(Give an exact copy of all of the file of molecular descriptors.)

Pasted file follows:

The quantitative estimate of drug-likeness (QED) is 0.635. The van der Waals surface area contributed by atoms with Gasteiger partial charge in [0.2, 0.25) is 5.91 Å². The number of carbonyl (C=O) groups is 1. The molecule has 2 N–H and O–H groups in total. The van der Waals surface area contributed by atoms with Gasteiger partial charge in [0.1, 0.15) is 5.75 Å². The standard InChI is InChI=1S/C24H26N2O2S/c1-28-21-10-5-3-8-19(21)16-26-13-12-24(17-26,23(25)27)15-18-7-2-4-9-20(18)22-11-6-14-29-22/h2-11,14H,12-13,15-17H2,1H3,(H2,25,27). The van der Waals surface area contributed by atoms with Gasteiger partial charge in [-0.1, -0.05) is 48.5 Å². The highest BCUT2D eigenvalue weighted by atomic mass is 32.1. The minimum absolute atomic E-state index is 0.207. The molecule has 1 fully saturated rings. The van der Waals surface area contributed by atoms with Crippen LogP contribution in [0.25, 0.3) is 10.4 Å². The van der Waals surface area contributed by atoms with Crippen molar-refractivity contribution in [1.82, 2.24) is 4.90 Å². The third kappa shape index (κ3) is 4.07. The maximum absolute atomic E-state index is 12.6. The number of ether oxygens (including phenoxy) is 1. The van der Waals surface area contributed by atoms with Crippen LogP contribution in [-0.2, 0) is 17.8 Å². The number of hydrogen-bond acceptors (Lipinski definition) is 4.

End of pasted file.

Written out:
The quantitative estimate of drug-likeness (QED) is 0.635. The van der Waals surface area contributed by atoms with Gasteiger partial charge in [0.2, 0.25) is 5.91 Å². The number of carbonyl (C=O) groups is 1. The molecule has 2 N–H and O–H groups in total. The van der Waals surface area contributed by atoms with Gasteiger partial charge in [0.1, 0.15) is 5.75 Å². The standard InChI is InChI=1S/C24H26N2O2S/c1-28-21-10-5-3-8-19(21)16-26-13-12-24(17-26,23(25)27)15-18-7-2-4-9-20(18)22-11-6-14-29-22/h2-11,14H,12-13,15-17H2,1H3,(H2,25,27). The van der Waals surface area contributed by atoms with Gasteiger partial charge in [-0.1, -0.05) is 48.5 Å². The highest BCUT2D eigenvalue weighted by atomic mass is 32.1. The minimum absolute atomic E-state index is 0.207. The molecule has 1 fully saturated rings. The van der Waals surface area contributed by atoms with Crippen LogP contribution in [0.25, 0.3) is 10.4 Å². The van der Waals surface area contributed by atoms with Crippen molar-refractivity contribution in [1.82, 2.24) is 4.90 Å². The third kappa shape index (κ3) is 4.07. The maximum absolute atomic E-state index is 12.6. The number of ether oxygens (including phenoxy) is 1. The van der Waals surface area contributed by atoms with Crippen LogP contribution in [-0.2, 0) is 17.8 Å². The number of hydrogen-bond acceptors (Lipinski definition) is 4.